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Public Health England to review evidence for NHS Health Checks

The evidence underpinning the Government’s flagship NHS Health Checks programme is under review as Public Health England seeks to gain GPs’ buy-in and boost uptake of the programme.

In a report on progress and future plans with the programme, PHE insists there is a ‘clear case’ for implementing the five-yearly cardiovascular and diabetes risk assessments in people aged 40 to 74 years, but concedes ‘some leading public health professionals and clinical providers continue to have questions about the evidence base’.

PHE has pledged to set up a national advisory committee, as well as a national steering group, to review the evidence as the programme is rolled out and advise on local delivery.

The programme was first introduced in 2009 and, despite mixed feedback, the coalition Government has committed to rolling them out to all 15 million potentially eligible people in England over the next five years.

Up to now, uptake of the programme has been patchy and many GPs have voiced doubts about the its benefits, with some suggesting it could actually worsen the health inequalities it was supposed to tackle.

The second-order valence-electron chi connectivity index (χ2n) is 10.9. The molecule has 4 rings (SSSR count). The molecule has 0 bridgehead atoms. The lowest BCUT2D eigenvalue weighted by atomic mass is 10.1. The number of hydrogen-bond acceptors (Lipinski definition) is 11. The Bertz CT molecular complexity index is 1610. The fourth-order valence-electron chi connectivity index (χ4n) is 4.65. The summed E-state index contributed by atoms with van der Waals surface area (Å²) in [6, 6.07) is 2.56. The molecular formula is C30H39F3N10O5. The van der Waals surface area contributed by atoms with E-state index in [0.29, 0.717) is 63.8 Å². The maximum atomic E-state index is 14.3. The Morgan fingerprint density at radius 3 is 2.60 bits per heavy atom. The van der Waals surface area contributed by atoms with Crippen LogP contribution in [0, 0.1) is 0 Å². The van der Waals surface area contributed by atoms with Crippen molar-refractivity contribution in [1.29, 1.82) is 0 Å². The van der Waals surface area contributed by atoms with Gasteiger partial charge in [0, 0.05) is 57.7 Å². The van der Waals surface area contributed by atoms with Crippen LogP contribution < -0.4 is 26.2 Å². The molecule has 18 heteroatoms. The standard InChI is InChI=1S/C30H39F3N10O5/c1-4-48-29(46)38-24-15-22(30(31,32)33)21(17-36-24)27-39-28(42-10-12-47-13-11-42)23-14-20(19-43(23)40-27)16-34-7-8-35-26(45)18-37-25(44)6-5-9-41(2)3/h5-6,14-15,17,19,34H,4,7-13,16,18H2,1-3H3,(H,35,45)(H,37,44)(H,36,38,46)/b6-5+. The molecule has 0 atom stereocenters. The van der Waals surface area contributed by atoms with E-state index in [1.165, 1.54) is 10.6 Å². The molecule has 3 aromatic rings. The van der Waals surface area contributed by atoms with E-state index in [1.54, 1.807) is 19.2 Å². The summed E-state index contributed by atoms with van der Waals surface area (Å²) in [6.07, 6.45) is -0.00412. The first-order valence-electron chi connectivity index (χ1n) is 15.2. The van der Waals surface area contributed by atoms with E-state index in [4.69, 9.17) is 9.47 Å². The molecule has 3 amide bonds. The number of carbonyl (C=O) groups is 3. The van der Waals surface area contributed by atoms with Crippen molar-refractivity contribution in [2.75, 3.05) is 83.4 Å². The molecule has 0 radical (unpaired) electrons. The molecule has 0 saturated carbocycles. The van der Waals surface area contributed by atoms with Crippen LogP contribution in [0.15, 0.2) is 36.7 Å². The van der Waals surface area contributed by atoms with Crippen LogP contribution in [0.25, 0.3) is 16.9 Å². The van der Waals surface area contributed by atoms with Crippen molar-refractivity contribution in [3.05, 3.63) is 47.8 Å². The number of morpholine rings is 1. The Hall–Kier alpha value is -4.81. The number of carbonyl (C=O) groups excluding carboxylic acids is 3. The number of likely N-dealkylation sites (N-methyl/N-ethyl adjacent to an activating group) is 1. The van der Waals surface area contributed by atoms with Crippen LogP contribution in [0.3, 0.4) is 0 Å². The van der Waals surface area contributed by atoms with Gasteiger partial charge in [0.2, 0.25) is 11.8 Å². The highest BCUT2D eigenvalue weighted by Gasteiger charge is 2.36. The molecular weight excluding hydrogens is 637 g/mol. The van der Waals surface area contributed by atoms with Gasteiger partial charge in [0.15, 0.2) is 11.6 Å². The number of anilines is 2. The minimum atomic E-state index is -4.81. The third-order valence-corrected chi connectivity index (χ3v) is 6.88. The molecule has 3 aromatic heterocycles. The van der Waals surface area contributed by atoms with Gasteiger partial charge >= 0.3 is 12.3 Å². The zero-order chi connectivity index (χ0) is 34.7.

In a ‘10-point plan’ to support local authorities with implementing the health checks scheme, the report says: ‘PHE will work with system partners to facilitate future research and evaluation of the NHS Health Check programme at a national and local level. This will provide the implementation evidence required to ensure effective roll-out and improvement.’

It adds: ‘PHE is aware that local authorities are taking on programmes in varying stages of implementation and with widely varying performance. Reporting by PHE and take-up by local authorities will be cognisant of this being a five-year programme.’

Professor Kevin Fenton, director of health and wellbeing at Public Health England, told Pulse earlier this month GPs will be ‘at the centre’ of the drive to boost the take-up of health checks by 50%.

Professor Fenton said: ‘PHE will establish an expert clinical and scientific advisory panel to review and advise on the evidence base and we will work with partners to develop a research and analysis programme to support the delivery and evaluation of the programme at both local and national levels.’

 

Readers' comments (3)

  • It does sound like they will find the 'evidence' as they go along, whilst they 'support the delivery' of the healthchecks.

    Has someone failed to understand the basics of research, we should have a reasonable body of evidence of benefit before starting this.
    This should be handed over to NICE, it would be good to see their cost benefit analysis, considering the body of evidence out there already suggests this is a waste of time and resource.

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  • Shouldn't someone have checked the benefits before rolling this out as a national strategy? The reason why this has had limited take-up is that GP is already running at over 100% of capacity. We just don't have time to undertake all of this....

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  • The benefit is we will all live a bit longer to get ill with something else that we can then try and prevent before we get older and ill with something else.

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